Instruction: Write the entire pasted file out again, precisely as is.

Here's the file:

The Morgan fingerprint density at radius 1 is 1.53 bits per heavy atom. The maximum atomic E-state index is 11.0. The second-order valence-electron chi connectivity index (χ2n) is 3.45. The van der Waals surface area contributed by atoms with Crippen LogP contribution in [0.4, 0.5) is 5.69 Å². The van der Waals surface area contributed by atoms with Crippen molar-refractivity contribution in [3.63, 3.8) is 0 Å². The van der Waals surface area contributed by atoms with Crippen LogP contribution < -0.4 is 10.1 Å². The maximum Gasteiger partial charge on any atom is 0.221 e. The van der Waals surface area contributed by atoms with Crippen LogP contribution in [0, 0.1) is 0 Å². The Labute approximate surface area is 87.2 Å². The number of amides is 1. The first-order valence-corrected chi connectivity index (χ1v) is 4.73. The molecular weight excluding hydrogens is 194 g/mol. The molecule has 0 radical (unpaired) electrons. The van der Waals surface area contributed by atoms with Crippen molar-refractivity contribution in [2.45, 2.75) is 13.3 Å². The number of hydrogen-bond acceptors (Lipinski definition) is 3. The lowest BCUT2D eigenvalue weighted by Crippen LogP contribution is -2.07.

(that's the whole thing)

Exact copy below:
The Morgan fingerprint density at radius 1 is 1.53 bits per heavy atom. The maximum atomic E-state index is 11.0. The second-order valence-electron chi connectivity index (χ2n) is 3.45. The van der Waals surface area contributed by atoms with Crippen LogP contribution in [0.4, 0.5) is 5.69 Å². The van der Waals surface area contributed by atoms with Crippen molar-refractivity contribution in [3.63, 3.8) is 0 Å². The van der Waals surface area contributed by atoms with Crippen LogP contribution < -0.4 is 10.1 Å². The maximum Gasteiger partial charge on any atom is 0.221 e. The van der Waals surface area contributed by atoms with Crippen LogP contribution in [0, 0.1) is 0 Å². The Labute approximate surface area is 87.2 Å². The number of amides is 1. The first-order valence-corrected chi connectivity index (χ1v) is 4.73. The molecular weight excluding hydrogens is 194 g/mol. The molecule has 0 radical (unpaired) electrons. The van der Waals surface area contributed by atoms with Crippen molar-refractivity contribution in [2.45, 2.75) is 13.3 Å². The number of hydrogen-bond acceptors (Lipinski definition) is 3. The lowest BCUT2D eigenvalue weighted by Crippen LogP contribution is -2.07.